Other headlines from this week:
ICAP offers fast track to multilateral APAs
Favourable outcome letters from the International Compliance Assurance Programme (ICAP) helped Barilla and other multinational enterprises (MNEs) secure multilateral advance pricing agreements (APAs), despite an increased risk of audits.
The ICAP programme has helped MNEs to improve the extent and speed of their access to tax certainty tools such as APAs, although tax directors told ITR that entering the ICAP programme could also lead to an increased risk of audits. For most tax professionals, the benefits of the ICAP outweigh the risks.
While the ICAP does not give legal tax certainty, an outcome letter is used as evidence of compliance because it signals approval from multiple tax authorities on the business’s tax control framework, transfer pricing (TP) transactions, and permanent establishment (PE) risks. In some cases, a favourable outcome letter has led to a shorter timeline for signing a multilateral APA.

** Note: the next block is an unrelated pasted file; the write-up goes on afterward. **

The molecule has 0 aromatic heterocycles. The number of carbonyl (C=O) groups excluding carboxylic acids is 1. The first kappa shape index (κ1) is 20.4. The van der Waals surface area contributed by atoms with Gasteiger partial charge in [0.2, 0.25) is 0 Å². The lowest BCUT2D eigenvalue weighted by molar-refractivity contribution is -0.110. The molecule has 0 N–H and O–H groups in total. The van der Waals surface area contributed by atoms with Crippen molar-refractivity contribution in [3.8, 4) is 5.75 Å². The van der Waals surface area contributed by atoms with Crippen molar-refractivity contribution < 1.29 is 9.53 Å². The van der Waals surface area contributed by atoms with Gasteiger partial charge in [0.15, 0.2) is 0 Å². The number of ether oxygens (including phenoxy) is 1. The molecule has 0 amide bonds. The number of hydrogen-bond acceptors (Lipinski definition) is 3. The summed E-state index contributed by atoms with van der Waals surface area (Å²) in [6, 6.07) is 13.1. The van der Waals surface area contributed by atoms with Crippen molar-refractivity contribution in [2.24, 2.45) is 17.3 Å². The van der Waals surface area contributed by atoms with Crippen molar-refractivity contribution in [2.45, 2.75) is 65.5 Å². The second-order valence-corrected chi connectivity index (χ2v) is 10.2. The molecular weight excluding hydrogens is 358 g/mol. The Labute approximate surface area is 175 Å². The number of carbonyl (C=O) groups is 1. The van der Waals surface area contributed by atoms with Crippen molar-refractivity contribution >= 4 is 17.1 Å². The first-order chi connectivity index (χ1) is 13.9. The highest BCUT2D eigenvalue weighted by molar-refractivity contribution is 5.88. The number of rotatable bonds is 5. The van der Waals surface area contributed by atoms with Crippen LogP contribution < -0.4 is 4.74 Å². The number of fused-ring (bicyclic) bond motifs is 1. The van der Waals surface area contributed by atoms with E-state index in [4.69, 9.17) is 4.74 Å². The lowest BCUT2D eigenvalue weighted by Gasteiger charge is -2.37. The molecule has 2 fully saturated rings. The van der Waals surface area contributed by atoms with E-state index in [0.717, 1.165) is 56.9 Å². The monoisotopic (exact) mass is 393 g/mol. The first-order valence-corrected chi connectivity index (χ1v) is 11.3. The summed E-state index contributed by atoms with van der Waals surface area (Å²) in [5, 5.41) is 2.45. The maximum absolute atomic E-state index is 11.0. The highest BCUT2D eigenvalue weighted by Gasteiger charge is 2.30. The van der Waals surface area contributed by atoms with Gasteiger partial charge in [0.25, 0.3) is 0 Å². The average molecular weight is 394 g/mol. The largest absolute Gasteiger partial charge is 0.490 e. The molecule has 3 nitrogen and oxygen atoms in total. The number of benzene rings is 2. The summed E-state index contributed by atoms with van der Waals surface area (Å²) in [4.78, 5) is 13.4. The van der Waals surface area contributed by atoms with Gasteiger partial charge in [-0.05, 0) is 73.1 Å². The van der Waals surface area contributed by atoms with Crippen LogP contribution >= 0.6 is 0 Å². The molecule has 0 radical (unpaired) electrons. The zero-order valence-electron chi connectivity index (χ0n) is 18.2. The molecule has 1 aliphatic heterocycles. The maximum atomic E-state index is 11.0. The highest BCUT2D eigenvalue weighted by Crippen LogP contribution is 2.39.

"We had a fast track to open a bilateral APA between the US and Italy," said Gianluca Tagliavini, group VP of tax at Barilla, regarding his participation in ICAP’s pilot programme. "Normally it can take longer than a year to even have the first discussion.”
The ICAP outcome letters are issued within 24 to 28 weeks following delivery of the main documentation package, which is the tax data that MNEs share with relevant tax authorities. Favourable outcome letters have facilitated easier negotiations on tax certainty matters between the taxpayer and tax authorities, including legally binding documents such as the APA.
“We had the opportunity in a few months to have the first preliminary understanding between the US tax authority and the Italian tax authority,” added Tagliavini. “This is a very important aspect to speed up the processes in order to reach tax certainty."
Data sharing is crucial for tax tech innovation
Acquiring investment for tax technology is a key concern for tax directors as cash-strapped multinational enterprises (MNEs) tighten their budgets. Data visualisation tools can help make the case to senior decision-makers.